ments on the Hopwood, so it ends up
keeping a lot of students from entering."
The Hopwood Award is a creative
writing contest for undergraduates af-
filiated with the English department.

This contest allows Engineering stu-
dents to branch out into other fields. i
think Engineering should put a couple of
liberal arts classes in as Engineering re-
quirements - it would help balance out
the Engineering program," Spence said.
LSA sophomore and English concen-
trator Mary Jane Wagg said she believes
the Jones contest will awaken engineers
to the fine arts. I know the school of
Engineering to be very career-oriented
and I think anything that will encourage
well-roundedness in the students at any
college in the University is a good thing
- every student seems to think that his/
her major is the best and that can lead to
closed-mindedness."

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Students said one
'k people
!ntoo
accept
┬░eotypes."
- Chanda Spence
y contest winner
can't hack anything

problem with the
Jones contest is its
advertising--of-
ten prospective
entrants learn
about it late ornot
at all. "I didn't
know it existed
but I think it's a
good idea, be-
cause most
people think en-
gineers are all
math and they
with words," said

Engineering sophomore Sam Morris.
Driscoll said a lot of Engineering stu-
dents he knows do not like to write. "This
is a good way to get Engineering students
more interested in the arts," he said.
Lisa Richardson, a coordinator for this
year's contest, said it is rare to find some-
one who can excel in both disciplines.
Morris also believes many students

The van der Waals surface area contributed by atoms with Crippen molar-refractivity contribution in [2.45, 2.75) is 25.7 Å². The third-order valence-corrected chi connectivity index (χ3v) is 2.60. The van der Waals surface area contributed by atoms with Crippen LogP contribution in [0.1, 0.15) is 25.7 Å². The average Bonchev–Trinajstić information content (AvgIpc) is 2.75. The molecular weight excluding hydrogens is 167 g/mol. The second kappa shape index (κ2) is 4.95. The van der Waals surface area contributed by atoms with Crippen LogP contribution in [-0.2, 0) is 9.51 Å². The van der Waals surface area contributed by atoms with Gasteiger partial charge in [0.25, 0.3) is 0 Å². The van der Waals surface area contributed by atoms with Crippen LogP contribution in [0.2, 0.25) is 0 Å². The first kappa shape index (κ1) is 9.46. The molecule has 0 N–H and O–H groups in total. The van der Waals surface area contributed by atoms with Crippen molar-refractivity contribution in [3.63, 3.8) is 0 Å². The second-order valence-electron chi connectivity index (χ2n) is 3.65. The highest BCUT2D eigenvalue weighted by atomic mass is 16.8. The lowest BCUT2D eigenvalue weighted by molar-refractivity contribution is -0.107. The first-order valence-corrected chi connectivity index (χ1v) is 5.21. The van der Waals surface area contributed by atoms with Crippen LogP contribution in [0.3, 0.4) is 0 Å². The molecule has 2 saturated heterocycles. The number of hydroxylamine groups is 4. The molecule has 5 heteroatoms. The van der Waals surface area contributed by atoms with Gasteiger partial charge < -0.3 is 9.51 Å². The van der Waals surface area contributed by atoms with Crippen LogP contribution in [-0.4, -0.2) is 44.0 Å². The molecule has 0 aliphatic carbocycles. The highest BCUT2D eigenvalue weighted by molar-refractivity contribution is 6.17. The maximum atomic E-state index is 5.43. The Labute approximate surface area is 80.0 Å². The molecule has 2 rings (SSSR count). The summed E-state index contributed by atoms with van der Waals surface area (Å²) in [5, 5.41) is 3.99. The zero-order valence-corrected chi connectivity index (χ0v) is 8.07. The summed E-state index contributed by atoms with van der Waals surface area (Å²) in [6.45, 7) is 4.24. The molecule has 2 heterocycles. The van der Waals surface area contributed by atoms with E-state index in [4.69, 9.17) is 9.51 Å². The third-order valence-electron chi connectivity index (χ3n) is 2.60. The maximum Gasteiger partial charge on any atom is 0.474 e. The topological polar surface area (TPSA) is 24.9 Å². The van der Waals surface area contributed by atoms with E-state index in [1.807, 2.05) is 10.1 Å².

choose engineering because it is one of
their interests, not because it is their
only interest.

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What's happening in Ann -Arbor this weekend
FRIDAY Europeand Russia," sponsored sored by Kiwanis Club of Ann
Sb AmnestyyInternational,omeeting, Gbyopuz, Post-Soviet Studies Arbor, Kiwanis Activity Center,
all Ametyomnernat4-onal,Meing,- Group of the American Anthro- corner of Washington and First
all welcome, 764-7027, Michi pological Association, and Streets, 9 a.m.-12 noon
gan Union, Crofoot Room, 7:30 CREES Cultural Studies Group, J "Sorority Flag Football Tourna-
pm. Rackham Assembly Hall, ses- ment to aid SAFEhouse," spon-
Q Archery Club, meeting, 930- sions all day, call 764-0351 for sored by Kappa Sigma frater-
0819, Sports Coliseum, 5:30-7 details nity and Alpha Chi Omega so-
p.m. J Taekwondo Club, beginners and rority, Fuller Field, 9 a.m.-4
Center for Russian and East Eu- other new members welcome, p.m.
ropean Studies, end-of-year 747-6889, CCRB, Room 2275,
party, Rackham, 4th Floor As- 7-8:30 p.m.
sembly Hall, 6-8 p.m. , "The Griswolds," blues perfor- SUNDAY
A "Coffeeshops of Amsterdam," mance, sponsored by Pierpont U "Annual Potawatomi Trail Hike,"
Ton Beekman, sponsored by Commons Arts and Programs, sponsored by Sierra Club Hu-
etherlan dsAmerica niversity Pierpont Commons, Leonardo's, ron Valley Group, carpool
LeagueIntrnatonapevening hours leaves City Hall Parking Lot,
Room 9, 7:30 p.m. biglnh ~
* "Creating Television Comedy bring lunch, 8 a.m.
h"Cre g Tlmevlsaion" oondy J "Dell Dinner in the Dorms," free
Through Improvisation." span- CATIrnonAv ,ZA-- .--,-- ._, r

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ins avik ble pgs420 Maynard St.
Eriday, Apr Ui by 4 p.m. on